The Aids causing virus has been wiped out for the first time in living animals, meaning an actual cure is on the horizon.
It marks a critical step towards a possible cure for humans. A clinical trial could start within a year.
Current HIV treatment focuses on the use of ART (antiretroviral therapy). This suppresses HIV replication but does not eliminate the virus from the body.
Therefore, ART is not a cure for HIV, and it requires life-long use. If it is stopped, HIV rebounds, renewing replication and fueling the development of AIDS.
Now mice infected with HIV which causes the disease have had it eliminated from their DNA using a revolutionary gene-editing tool.
Senior investigator Professor Kamel Khalili, an AIDS expert at Temple University in Philadelphia, said: “Our study shows treatment to suppress HIV replication and gene editing therapy, when given sequentially, can eliminate HIV from cells and organs of infected animals.”
His team used a technique called CRISPR-Cas9 that can snip faulty DNA with a harmless virus. It has been likened to a pair of ‘molecular scissors’.
It combines this with a recently developed therapeutic strategy known as LASER (long-acting slow-effective release) ART.
It targets viral ‘sanctuaries’ – maintaining HIV replication at low levels for extended periods of time. This also reduces the frequency of treatments.
The long-lasting medications were made possible by pharmacological changes in the chemical structure of antiretroviral drugs.
HIV rebound is directly attributed to the ability of the virus to integrate its DNA sequence into the genomes of cells of the immune system, where it lies dormant and beyond the reach of antiretroviral drugs.
In the study published in Nature Communications the modified drug was packaged into nanocrystals, which readily distribute to tissues where HIV is likely to be lying dormant.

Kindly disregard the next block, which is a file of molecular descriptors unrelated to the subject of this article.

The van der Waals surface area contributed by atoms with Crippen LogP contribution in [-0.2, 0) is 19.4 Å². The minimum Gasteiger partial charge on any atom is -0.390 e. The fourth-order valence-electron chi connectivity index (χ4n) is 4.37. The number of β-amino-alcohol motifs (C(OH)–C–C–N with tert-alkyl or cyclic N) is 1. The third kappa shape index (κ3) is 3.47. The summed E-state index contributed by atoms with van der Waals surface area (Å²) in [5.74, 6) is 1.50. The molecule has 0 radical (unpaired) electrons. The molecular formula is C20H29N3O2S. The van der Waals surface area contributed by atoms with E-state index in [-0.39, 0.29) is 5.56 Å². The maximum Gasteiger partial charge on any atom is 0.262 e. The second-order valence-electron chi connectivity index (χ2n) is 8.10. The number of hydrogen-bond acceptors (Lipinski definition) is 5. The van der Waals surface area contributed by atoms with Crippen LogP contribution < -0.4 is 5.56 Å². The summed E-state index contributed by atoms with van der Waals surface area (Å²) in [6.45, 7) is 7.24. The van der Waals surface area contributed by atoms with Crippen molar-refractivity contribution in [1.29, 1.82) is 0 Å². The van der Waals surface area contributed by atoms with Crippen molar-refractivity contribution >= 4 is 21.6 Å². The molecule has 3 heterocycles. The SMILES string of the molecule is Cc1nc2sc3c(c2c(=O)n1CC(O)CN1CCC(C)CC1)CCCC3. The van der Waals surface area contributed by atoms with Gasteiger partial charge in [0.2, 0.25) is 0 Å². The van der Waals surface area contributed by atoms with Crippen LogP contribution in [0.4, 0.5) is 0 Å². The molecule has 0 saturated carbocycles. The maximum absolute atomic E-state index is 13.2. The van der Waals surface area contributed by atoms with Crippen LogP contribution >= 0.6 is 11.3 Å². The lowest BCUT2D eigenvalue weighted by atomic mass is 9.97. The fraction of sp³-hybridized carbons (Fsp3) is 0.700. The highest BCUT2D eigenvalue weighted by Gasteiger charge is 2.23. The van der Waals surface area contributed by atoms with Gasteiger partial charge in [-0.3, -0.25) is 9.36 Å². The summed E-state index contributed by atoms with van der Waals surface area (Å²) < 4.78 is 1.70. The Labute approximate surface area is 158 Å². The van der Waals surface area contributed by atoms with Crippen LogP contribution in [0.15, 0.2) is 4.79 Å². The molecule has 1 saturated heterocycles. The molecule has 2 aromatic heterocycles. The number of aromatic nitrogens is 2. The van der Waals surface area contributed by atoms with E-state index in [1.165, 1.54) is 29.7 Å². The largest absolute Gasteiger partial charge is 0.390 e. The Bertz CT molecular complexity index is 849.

From there, the nanocrystals, stored within cells for weeks, slowly release the drug.
Dr Khalili explained: “We wanted to see whether LASER ART could suppress HIV replication long enough for CRISPR-Cas9 to completely rid cells of viral DNA.”
To test their idea, the researchers used mice engineered to produce human T cells susceptible to HIV infection.
This permitted long-term viral infection and ART-induced latency. Once infection was established, mice were treated with LASER ART and subsequently with CRISPR-Cas9.
At the end of the treatment period, mice were examined. Analyses revealed complete elimination of HIV DNA in about one-third of HIV-infected mice.
Dr Khalili said: “The big message of this work is that it takes both CRISPR-Cas9 and virus suppression through a method such as LASER ART, administered together, to produce a cure for HIV infection.
“We now have a clear path to move ahead to trials in non-human primates and possibly clinical trials in human patients within the year.”
Just over a generation ago the world was in the grip of AIDS hysteria. Thanks to modern drugs the picture has transformed.
Today it’s more akin to a long-term condition than a certain death sentence and the number of new infections are declining in most parts of the world.
Earlier this year health secretary Matt Hancock promised by 2030 there would be no new cases of HIV in England. President Donald Trump has made a similar pledge for the US.
Co senior investigator Dr Howard Gendelman, of Nebraska University, who developed LASER ART, said: “This achievement could not have been possible without an extraordinary team effort that included virologists, immunologists, molecular biologists, pharmacologists, and pharmaceutical experts.
“Only by pooling our resources together were we able to make this groundbreaking discovery.”
In previous work, Dr Khalili’s team used CRISPR-Cas9 technology to develop a novel gene editing and gene therapy delivery system aimed at removing HIV DNA from genomes harboring the virus.
In rats and mice, they showed that the gene editing system could effectively excise large fragments of HIV DNA from infected cells, significantly impacting viral gene expression.
Similar to ART, however, gene editing cannot completely eliminate HIV on its own. The researchers now believed they have solved the problem.